On the Burger Trail: The Big Wayne at Cedarburg's Wayne's Drive-In
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1331 Covered Bridge Rd., Cedarburg
Wayne's Drive-In turned 20 this year; but if you didn't know that, you'd be likely to guess it was much older. After all, it's got the look and feel of a restaurant built in the 1950s – from its classic exterior to its old-school interior, which comes complete with red, white and blue decor; black and white tile floors; counter seating and walls littered with vintage license plates and enamel signs.
The 12-sided building was originally destined to be a Harley-Davidson dealership, but when the Cedarburg businessman who built it didn't get rights to the franchise, Wayne Houpt purchased the property.
From there, it was converted into a 1950s-style drive-in, complete with a cupola and tower on top. In the early days (c.1998), there were even car-hops who delivered food to your car on skates. But that tradition has been since retired (sad trombone).
Today, you can pull in, order at the counter and grab a table inside (if there's room) or outside at a picnic table. On nearly any night all summer long, the restaurant is a popular spot to bring the family for char-grilled burgers, malts and sundaes. And on Thursdays the lot is packed with classic-car enthusiasts who motor out to the drive-in to show off their wheels.
On my latest trip to Wayne's, I ordered up what could be considered their signature burger: The Big Wayne. It's a half-pound double cheeseburger with double bacon, lettuce and tomato ($8.20). You can also get onions (raw or fried) for no additional charge. Add French fries or tater tots for an extra $3 or onion rings for $3.95.
Pro tip: You save $1.50 if you order a combo, which includes a drink.
The Big Wayne is a handsome burger that shows off its double-decker patties and melty cheese in a neat, layered stack. And despite the fact that it comes in a humble paper tray, it doesn't need any tszujing to make it more drool-worthy.
Sheboygan-style hard rolls aren't everyone's jam when it comes to burgers, but at Wayne's this style of bun is a nice choice. Not only do they give the burgers a distinctive Wisconsin style, but the buns are super fresh and nicely grilled. They have the crisp exterior you'd expect, and a bit of toothiness, but they're soft enough that taking a bite isn't a chore. They also hold up nicely to the burger and toppings, which is exactly what a bun should do. As an added bonus, gluten-free hard rolls are also available for an additional $1.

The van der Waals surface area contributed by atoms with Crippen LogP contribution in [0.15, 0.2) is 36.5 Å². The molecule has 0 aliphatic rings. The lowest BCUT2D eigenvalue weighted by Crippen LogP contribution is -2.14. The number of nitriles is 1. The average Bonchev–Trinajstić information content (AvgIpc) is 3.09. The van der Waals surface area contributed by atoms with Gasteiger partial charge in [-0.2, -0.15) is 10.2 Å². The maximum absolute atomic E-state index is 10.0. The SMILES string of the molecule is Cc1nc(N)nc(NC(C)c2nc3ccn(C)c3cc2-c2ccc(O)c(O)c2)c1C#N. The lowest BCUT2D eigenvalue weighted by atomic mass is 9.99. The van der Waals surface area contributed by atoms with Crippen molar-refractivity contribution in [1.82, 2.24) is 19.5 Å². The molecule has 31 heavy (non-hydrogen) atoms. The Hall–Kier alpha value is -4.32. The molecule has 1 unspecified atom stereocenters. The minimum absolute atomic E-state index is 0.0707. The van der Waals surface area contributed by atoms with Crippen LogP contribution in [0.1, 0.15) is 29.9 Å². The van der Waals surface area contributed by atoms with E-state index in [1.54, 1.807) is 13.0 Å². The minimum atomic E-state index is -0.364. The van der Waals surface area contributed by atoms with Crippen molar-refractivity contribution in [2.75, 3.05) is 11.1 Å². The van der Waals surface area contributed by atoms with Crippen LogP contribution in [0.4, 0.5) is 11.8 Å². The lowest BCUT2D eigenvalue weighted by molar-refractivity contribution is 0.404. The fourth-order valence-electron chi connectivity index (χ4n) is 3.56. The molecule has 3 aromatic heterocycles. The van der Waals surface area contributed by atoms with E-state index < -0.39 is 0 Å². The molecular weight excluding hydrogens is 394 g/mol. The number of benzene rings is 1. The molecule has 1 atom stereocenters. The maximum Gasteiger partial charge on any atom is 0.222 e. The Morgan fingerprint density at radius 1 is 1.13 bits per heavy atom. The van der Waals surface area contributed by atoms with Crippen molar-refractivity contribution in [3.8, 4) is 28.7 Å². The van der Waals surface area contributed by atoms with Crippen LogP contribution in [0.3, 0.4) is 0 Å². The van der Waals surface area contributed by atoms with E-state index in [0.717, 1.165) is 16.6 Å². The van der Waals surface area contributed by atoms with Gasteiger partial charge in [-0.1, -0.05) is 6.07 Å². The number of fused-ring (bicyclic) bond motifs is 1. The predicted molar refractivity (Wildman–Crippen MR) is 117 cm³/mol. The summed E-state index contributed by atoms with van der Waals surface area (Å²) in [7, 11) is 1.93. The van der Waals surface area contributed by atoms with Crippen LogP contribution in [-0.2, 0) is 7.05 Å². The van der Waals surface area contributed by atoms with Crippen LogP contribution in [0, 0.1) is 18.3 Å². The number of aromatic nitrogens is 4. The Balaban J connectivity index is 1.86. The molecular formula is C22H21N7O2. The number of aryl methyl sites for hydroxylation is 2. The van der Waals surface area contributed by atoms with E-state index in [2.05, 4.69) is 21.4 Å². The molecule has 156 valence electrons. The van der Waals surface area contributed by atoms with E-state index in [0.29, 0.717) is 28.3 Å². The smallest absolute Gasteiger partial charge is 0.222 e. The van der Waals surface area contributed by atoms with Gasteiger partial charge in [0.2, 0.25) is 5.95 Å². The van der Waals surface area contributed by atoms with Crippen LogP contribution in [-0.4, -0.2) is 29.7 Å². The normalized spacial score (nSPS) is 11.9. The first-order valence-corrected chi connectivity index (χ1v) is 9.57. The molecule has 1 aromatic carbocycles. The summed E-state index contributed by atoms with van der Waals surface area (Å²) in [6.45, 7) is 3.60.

The burger patties – which are made from Black Angus Choice ground chuck steak – were nicely charred, enough so that they had beautifully ultra-crispy edges. They were adequately seasoned and beefy in flavor, with just enough moisture that they didn't seem at all dry, despite being cooked well-done. I'm sure the generous pat of butter that accompanies them helped (another nice nod to the Wisconsin butter burger tradition). It offered the burger a touch more fat without making it a drippy disgusting mess.
As for the toppings, they were fair overall. There was plenty of cheese, and it was fairly well-melted (only the edges were a bit cool upon arrival). The leaf lettuce wasn't particularly crisp, but it was fresh and beautifully green. The tomato was juicy and mild, and my fried onions (which were actually sauteed, potentially in butter) still had a bit of crispness to them. I missed the umami of a well-fried onion, but I did like the bit of texture they added.
The one ingredient I could have done without was the bacon, which was ultra-thin and round, much like the bacon you find at a number of fast food joints. It definitely added a salty component, and maybe a tinge of smoke, but it didn't have the robust crispness and flavor that really makes bacon shine on a burger.
The burger doesn't come with condiments. But, in the end, I did choose to add ketchup and mustard, mainly to give the burger the balance that a vinegary element (like pickles) often contributes.
At just over $8, this burger is a little on the spendy side, certainly more than most burgers of its ilk. Fortunately, the half-pounder was pretty darn satisfying, and little touches like the old-fashioned hard roll and pat of butter made it unique enough to warrant an extra buck or two.
Take a mini-road trip to Cedarburg for a bit of nostalgia and a burger that's distinctly Wisconsin.
Wayne's Drive-In is opens seasonally; catch them beginning the first Monday in April through the second Sunday before Thanksgiving. Hours are 11 a.m. to 9 p.m. during the summer and 11 a.m. to 8 p.m. in the fall.
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